Acoustic Blues Guitar Teacher Watsons Crossing 4385 Queensland
From its source in the South, the blues’ simple but expressive forms had become by the 1960s one of the most important influences on the development of music that is popular throughout the United States.
Although instrumental accompaniment is almost worldwide in the blues, the blues is essentially a vocal kind. Blues tunes are lyrical rather than narrative; feelings are being expressed by blues singers instead of telling stories. The emotion expressed is typically one of depression or melancholy, commonly due to problems in love.
To express this musically, blues performers use vocal techniques for example melisma (sustaining just one syllable across several pitches), rhythmic techniques for example syncopation, and instrumental techniques for example “choking” or bending guitar strings on the neck or implementing a metal slide or bottleneck to the guitar strings to create a whining, voice-like sound.
As a musical style, the blues is characterized by expressive “microtonal” pitch inflections (blue notes), a three-line textual stanza of the form AAB, and a 12-measure type. Usually the first two and a half measures of each line are committed to the last measure, singing and a half comprising an instrumental “break” that repeats, responses, or complements the vocal line. In terms of functional (i.e., traditional European) harmony, the simplest blues harmonic progression is described as follows (I, IV, and V refer respectively to the first or tonic, fourth or subdominant, and fifth or dominant notes of the scale):
Acoustic Blues Guitar Teacher Watsons Crossing 4385 Queensland.
African influences are evident in the blues tonality, the call and response pattern of the falsetto break in the vocal style, the repeated refrain structure of the blues stanza, and the imitation of vocal idioms by instruments, notably the guitar and harmonica.
The sources of the blues are badly documented. Blues developed in the southern United States after the American Civil War (1861–65). Southern black men, most of whom came from the milieu of agricultural workers derived from and mostly played blues.
The first references to blues date s back to the 1890s and early 1900. In 1912 black bandleader W.C. Handy’s composition “Memphis Blues” was published. It became very popular, and afterward many other Tin Pan Alley songs entitled blues started to appear.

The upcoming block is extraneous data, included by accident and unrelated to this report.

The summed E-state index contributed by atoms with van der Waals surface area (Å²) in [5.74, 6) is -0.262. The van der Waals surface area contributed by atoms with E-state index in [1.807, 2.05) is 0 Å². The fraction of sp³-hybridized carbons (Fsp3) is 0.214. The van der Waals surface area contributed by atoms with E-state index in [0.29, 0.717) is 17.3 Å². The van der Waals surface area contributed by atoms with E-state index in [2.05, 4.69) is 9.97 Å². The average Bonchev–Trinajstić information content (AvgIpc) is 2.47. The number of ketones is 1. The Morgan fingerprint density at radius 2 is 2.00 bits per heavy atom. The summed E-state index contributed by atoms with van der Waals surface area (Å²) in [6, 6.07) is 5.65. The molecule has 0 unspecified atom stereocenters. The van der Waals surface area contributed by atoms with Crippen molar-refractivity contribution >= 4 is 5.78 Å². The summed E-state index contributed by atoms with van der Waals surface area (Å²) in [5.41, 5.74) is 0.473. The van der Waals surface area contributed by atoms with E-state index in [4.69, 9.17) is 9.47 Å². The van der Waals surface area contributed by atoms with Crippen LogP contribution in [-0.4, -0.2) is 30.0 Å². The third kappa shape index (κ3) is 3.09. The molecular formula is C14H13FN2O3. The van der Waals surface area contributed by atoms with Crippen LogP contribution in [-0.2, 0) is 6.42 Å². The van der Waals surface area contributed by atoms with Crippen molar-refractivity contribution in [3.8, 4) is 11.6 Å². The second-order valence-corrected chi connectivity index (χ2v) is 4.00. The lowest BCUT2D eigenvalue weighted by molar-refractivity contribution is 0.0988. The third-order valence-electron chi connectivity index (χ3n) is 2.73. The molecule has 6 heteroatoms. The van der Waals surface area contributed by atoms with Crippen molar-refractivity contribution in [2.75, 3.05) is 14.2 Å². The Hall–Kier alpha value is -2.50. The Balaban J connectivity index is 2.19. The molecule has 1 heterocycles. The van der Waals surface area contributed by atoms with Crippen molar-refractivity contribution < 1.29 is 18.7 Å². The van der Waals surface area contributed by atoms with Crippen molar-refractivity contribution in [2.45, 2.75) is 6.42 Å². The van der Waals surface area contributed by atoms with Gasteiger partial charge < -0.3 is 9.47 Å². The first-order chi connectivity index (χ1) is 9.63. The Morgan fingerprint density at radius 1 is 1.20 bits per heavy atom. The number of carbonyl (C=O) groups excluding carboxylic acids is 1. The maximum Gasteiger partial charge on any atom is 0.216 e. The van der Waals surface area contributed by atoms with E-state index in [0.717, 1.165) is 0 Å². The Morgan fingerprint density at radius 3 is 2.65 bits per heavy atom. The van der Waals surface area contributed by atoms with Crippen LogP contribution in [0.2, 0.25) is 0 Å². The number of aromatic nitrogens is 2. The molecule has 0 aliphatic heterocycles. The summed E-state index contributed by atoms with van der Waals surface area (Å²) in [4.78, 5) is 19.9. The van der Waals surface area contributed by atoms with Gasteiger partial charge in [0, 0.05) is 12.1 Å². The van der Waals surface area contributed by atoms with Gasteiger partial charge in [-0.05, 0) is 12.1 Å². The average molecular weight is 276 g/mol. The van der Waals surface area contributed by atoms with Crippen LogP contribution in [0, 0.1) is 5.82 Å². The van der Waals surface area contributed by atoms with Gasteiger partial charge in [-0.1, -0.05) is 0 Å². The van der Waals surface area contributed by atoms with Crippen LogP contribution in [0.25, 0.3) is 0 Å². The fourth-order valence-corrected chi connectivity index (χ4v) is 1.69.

Jefferson, Blind Lemon [Credit: Archive Photographs]The rural blues developed in Georgia, three main regions and the Carolinas, Texas, and Mississippi. The blues of Georgia and the Carolinas is noted for its clarity of enunciation and regularity of rhythm. Affected by ragtime and white folk music, it is more melodic than the Mississippi and Texas styles. Blind Willie McTell and Blind Boy Fuller were representative of this style.
High, clear singing followed by supple guitar lines that consist generally of single characterizes the Texas blues -string picked arpeggios rather than strummed chords. Blind Lemon Jefferson was the most influential Texas bluesman. Mississippi Delta blues is the most intense of the three styles and has been the most influential. Vocally, it is the most language-like, and the guitar accompaniment is rhythmic and percussive; a bottleneck or a slide is often used. The Mississippi style is represented by Charley Patton, Eddie (“Son”) House, and Robert Johnson, among others.
Acoustic Blues Guitar Teacher Queensland 4385 Watsons Crossing.
Rainey, Ma [Credit: Archive Photos]The first blues records were made in the 1920s by black women such as Bessie Smith, Ma Rainey, Ida Cox, and Mamie Smith. These performers were primarily stage vocalists backed by jazz bands; their style is known as classic blues.
As millions of blacks left the South for the cities of the North the World Wars and the Great Depression caused the geographical dispersal of the blues. The blues became adjusted to the more sophisticated urban surroundings. The electric guitar and the amplified harmonica created a driving sound of psychological and rhythmic intensity that was great.
Hooker, John Lee [Credit: Frank Driggs Collection/Hulton Archive/Getty Images]Among the cities in which the blues initially took root were Atlanta, Memphis, and St. Louis. John Lee Hooker settled in Detroit, and on the West Coast Aaron (“T-Bone”) Walker developed a style later adopted by Riley (“B.B.”) King.
It was Chicago, however, that played the greatest part in the development of urban blues. In the 1920s and ’30s Memphis Minnie, Tampa Red, Big Bill Broonzy, and John Lee (“Sonny Boy”) Williamson were popular Chicago performers. After World War II they were supplanted by a brand new generation of bluesmen that included Muddy Waters, Chester Arthur Burnett (Howlin’ Wolf), Elmore James, Little Walter Jacobs, Buddy Guy, and Koko Taylor.
The blues have influenced many other musical styles. Jazz and blues are closely linked; such seminal jazzmen as Louis Armstrong and Jelly Roll Morton employed blues elements in their music. Soul music and rhythm and blues additionally reveal shapes and clear blues tonalities. The blues have had their greatest effect on rock music.
Blues content was frequently used by rock singers such as Elvis Presley. British rock musicians in the 1960s, notably the Rolling Stones, Eric Clapton, and John Mayall, were powerfully affected by the blues, as were such American rock musicians as Mike Bloomfield, Paul Butterfield, and the Allman Brothers Band.
Acoustic Blues Guitar Teacher 4385 Watsons Crossing Queensland